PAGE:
#37
Jan1010, 07:00 PM

P: 361

Petek 



#38
Jan1010, 08:48 PM

P: 1,270

Why can we assume that d is a "prime" without any loss of generality? 



#39
Jan1010, 10:14 PM

P: 361

Petek 



#40
Jan1110, 01:29 AM

P: 1,270

If we assumed that d is prime that divides both n! + 1 and (n + 1)! +1 and reached a contradiction, this means that no prime divides both n! + 1 and (n + 1)! +1. But still, why does it follow that "No prime divides both n! + 1 and (n + 1)! +1 => no integer greater than 1 divides both n! + 1 and (n + 1)! +1" ? (sorry, I am very new to number theory and many things do not seem so obvious to me...) Thanks for explaining! 



#41
Jan1110, 03:17 AM

Sci Advisor
HW Helper
Thanks
P: 26,167





#42
Jan1110, 05:02 PM

P: 1,270

Thanks, that makes sense.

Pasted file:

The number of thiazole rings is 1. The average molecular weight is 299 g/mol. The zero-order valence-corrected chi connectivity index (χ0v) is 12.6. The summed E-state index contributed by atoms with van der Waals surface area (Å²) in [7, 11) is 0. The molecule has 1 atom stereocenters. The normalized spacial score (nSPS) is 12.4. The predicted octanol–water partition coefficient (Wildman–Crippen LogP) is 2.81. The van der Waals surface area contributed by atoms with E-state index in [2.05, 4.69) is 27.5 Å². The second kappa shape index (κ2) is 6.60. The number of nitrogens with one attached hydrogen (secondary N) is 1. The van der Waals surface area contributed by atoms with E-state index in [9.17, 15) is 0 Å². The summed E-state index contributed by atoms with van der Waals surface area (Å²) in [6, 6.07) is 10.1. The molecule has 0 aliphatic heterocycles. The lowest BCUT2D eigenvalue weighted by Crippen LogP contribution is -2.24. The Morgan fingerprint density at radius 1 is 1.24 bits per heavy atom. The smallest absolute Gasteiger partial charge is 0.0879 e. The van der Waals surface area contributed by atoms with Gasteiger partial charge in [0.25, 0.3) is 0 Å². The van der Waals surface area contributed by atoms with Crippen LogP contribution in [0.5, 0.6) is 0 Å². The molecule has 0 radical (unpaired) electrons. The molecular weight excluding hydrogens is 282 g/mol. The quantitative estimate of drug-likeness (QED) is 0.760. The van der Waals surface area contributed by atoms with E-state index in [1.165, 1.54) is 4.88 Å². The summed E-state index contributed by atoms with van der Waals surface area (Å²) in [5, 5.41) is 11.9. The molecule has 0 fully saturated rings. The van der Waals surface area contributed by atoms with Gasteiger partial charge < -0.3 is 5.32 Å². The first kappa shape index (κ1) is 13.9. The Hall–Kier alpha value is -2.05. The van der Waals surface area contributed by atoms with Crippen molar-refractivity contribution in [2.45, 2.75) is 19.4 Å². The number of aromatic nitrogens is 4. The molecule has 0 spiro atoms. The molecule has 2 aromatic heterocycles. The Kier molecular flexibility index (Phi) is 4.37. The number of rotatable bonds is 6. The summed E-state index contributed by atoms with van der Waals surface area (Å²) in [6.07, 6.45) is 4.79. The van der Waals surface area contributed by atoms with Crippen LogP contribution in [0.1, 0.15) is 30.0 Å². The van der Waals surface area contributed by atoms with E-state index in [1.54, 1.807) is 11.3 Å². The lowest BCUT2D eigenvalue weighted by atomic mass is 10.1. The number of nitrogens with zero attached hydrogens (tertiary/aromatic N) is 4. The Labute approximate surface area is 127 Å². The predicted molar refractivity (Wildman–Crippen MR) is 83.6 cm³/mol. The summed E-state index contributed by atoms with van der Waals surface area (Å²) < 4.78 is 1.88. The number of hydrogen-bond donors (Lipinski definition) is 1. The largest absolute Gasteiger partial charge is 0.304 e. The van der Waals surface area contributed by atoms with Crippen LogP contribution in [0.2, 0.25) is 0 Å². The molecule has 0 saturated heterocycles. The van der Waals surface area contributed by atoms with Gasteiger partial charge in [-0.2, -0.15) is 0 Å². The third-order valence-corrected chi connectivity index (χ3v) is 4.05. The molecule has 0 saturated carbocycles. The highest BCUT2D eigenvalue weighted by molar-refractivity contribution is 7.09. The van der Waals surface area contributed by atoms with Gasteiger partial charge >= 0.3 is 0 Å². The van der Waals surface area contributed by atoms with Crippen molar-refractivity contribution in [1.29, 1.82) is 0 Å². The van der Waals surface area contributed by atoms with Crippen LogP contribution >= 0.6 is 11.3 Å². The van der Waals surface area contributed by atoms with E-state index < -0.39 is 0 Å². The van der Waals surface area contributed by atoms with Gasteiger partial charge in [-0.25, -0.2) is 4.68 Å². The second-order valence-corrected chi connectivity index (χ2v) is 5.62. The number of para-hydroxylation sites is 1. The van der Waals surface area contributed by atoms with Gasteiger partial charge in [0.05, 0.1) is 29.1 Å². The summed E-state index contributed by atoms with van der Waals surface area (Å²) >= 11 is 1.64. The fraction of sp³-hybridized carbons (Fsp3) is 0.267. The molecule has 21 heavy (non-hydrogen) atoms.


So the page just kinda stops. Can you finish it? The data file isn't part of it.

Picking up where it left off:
#43
Jan1110, 05:04 PM

P: 1,270

The claim is a statement of the form "... for all natural numbers n".
In this case, can we prove that n! + 1 and (n+1)! + 1 are relatively prime by mathematical induction? When I see statements like this(about some claim is true for all natural numbers n), my first thought is to prove by mathematical induction, but maybe in this case it doesn't work? 



#44
Jan1110, 06:01 PM

Sci Advisor
HW Helper
Thanks
P: 26,167

Always try to prove something simply and directly, first. If you can't se a simple proof, then try induction. In this case, I'd be surprised if there was a proof by induction, and I'd be amazed if it was simpler! 



#45
Jan1210, 05:18 PM

P: 891





#46
Jan1410, 01:09 AM

P: 2

Only using properties of gcd, in two steps you get (n!+1,(n+1)!+1) = (n!+1,n), and by the Euclidean algorithm, n!+1 = n(n1)! + 1, has remainder 1, hence coprime.
kingwinner, good luck with MAT315. 


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